“If he had, we'd have been woken by a knock at the door at three in the morning,” Barack said. “A loud knock.”

Whether he was talking about the Secret Service or Michelle, I got the point. Steve wasn’t going to let anyone know the president was missing. Not if he wanted to keep his job. 

“That explains why he hasn’t tracked our cellphones,” I said. “If he does, then a red flag goes up in the system…”

Barack stopped. “Actually…let me see your cellphone.”

I dug my Samsung out of my robe. I’d just picked it up last month, and was carrying it everywhere like a kid with a new bag of marbles. “Feel how lightweight that is. And it’s the size of a TV screen, practically.”

Barack weighed it in his hand. “It’s nice, Joe. Is it waterproof?”

“That’s what the guy at the Verizon store said.”

Barack hurled it into the sea. It plunked down about forty yards from shore.

I stared out to sea, dumbfounded. “Was that necessary?”

“When Steve does pinpoint it, he’ll be led straight into the Atlantic Ocean. It’ll buy us a few hours. Don’t worry—your insurance will cover it.”

“I didn’t get insurance on it.”

“Well, whose fault was that?”

“Where’s your phone?” I asked. “Let me throw yours.”

“It’s just a burner. It can’t be traced.”

“I don’t care. Hand it over.”

Barack handed me a generic phone that couldn’t have cost more than thirty bucks at a gas station.

I cranked my arm back and then let go.

It splashed down five feet from where we were standing. 

“Dang it,” I muttered, splashing into the knee-high water after it.

“Joe, we don’t have time for this.”

I bent over and ran my hand over the ocean floor. I would throw it again—farther than Barack had thrown his phone, that was for darn sure. What malarkey! I’d been the football player in high school, not Barack. He was a basketball player. He couldn't even hit a three-pointer. I was going to show him what an arm ol’ Uncle Joe still had. I was going to show him—


The pain from the jellyfish sting was immediate and blinding. I thrashed around in the water, swinging my arm wildly with the Portuguese man-of-war attached, its tentacles wrapped around my hand like tape around a boxer’s gloves.

“Hold still, Joe!”

“Code names!” I yelled. “Use our code names!”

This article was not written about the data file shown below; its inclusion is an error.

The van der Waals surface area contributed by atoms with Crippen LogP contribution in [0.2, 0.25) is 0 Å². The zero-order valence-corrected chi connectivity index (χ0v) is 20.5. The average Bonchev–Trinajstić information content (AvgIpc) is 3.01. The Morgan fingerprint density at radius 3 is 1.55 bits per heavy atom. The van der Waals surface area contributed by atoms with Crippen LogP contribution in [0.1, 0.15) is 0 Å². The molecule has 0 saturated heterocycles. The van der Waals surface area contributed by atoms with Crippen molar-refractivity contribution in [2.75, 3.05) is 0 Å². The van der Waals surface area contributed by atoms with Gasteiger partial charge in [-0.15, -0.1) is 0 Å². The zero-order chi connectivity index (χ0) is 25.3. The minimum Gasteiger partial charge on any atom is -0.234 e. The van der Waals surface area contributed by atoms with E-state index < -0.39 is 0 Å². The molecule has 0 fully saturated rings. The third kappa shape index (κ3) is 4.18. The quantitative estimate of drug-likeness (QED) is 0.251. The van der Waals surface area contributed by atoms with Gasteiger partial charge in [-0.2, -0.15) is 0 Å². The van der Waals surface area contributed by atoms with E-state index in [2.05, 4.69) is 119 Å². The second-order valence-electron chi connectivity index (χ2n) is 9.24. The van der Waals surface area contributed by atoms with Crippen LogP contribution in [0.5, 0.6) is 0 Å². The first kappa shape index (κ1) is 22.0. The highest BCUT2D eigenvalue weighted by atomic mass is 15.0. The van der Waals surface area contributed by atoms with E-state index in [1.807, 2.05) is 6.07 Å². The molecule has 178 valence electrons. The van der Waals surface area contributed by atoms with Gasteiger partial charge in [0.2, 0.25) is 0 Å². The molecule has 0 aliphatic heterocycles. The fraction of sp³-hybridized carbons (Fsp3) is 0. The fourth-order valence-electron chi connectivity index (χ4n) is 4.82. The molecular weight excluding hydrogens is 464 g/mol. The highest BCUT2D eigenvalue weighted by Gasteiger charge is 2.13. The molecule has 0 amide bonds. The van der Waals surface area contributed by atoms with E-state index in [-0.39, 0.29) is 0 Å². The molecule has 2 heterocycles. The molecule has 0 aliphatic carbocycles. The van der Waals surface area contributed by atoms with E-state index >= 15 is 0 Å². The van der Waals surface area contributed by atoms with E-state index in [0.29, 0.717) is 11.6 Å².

Barack stared at me like I had a damn jellyfish on my hand. “Code names?”

“Our Secret Service code names. You’re—”


“And I’m Celtic." I thrust my hand underwater again and held it there.

“What are you doing?”

“I’m trying…to drown him.”

“It’s a jellyfish. They live underwater, Joe.” He paused. “I mean, ‘Celtic.’ ”

Barack Obama was right.

Barack Obama was always right.

He had a stick in his hand, a piece of driftwood. He slid the tip underneath the jellyfish. With a quick flip of the wrist, Barack sent the creature sailing.

I stared at my swollen hand in horror. “What do we do now? Do I suck the venom out?”

“It’s not a rattlesnake bite. We just need to get you some vinegar. Then we’ll to return to Wilmington and find the killer.”

“Vinegar? Where’d you learn so much about jellyfish?”

“Uh, Hawaii, Joe.”

We waded back to the shoreline. I watched my step, wary of another sneak attack from the Atlantic Ocean.

I was also wary of another sneak attack from Code Name: Renegade. In some ways, Barack’s repeated betrayals stung worse than the jellyfish’s barbs.

Pretty soon, this would all be over, though, and then we’d be free not to speak to each other ever again. We’d work together to find my friend’s killer. And that would be it.

The end of an era.

The end of our bromance.

Hope Never Dies: An Obama Biden Mystery is on sale now wherever books or audiobooks are sold. The sequel, Hope Rides Again: An Obama Biden Mystery, will be released in 2019 from Quirk Books and Audible.